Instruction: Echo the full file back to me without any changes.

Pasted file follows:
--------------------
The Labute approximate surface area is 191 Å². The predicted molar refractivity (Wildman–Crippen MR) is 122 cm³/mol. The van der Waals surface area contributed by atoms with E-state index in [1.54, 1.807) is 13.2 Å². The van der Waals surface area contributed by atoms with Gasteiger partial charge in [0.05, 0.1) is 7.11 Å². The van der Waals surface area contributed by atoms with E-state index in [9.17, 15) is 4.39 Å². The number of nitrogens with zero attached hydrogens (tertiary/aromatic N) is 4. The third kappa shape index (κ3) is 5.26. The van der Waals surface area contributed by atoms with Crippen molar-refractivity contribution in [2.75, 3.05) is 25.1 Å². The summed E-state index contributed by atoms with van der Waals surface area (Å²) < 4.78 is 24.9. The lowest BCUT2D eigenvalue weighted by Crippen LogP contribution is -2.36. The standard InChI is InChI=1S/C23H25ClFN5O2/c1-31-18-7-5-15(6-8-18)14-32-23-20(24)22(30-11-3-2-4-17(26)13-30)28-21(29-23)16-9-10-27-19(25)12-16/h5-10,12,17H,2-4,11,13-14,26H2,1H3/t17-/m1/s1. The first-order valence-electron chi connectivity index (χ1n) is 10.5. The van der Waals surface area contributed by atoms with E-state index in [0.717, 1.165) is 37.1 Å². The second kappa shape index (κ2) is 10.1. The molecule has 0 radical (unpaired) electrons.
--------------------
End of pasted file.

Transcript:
The Labute approximate surface area is 191 Å². The predicted molar refractivity (Wildman–Crippen MR) is 122 cm³/mol. The van der Waals surface area contributed by atoms with E-state index in [1.54, 1.807) is 13.2 Å². The van der Waals surface area contributed by atoms with Gasteiger partial charge in [0.05, 0.1) is 7.11 Å². The van der Waals surface area contributed by atoms with E-state index in [9.17, 15) is 4.39 Å². The number of nitrogens with zero attached hydrogens (tertiary/aromatic N) is 4. The third kappa shape index (κ3) is 5.26. The van der Waals surface area contributed by atoms with Crippen molar-refractivity contribution in [2.75, 3.05) is 25.1 Å². The summed E-state index contributed by atoms with van der Waals surface area (Å²) < 4.78 is 24.9. The lowest BCUT2D eigenvalue weighted by Crippen LogP contribution is -2.36. The standard InChI is InChI=1S/C23H25ClFN5O2/c1-31-18-7-5-15(6-8-18)14-32-23-20(24)22(30-11-3-2-4-17(26)13-30)28-21(29-23)16-9-10-27-19(25)12-16/h5-10,12,17H,2-4,11,13-14,26H2,1H3/t17-/m1/s1. The first-order valence-electron chi connectivity index (χ1n) is 10.5. The van der Waals surface area contributed by atoms with E-state index in [0.717, 1.165) is 37.1 Å². The second kappa shape index (κ2) is 10.1. The molecule has 0 radical (unpaired) electrons.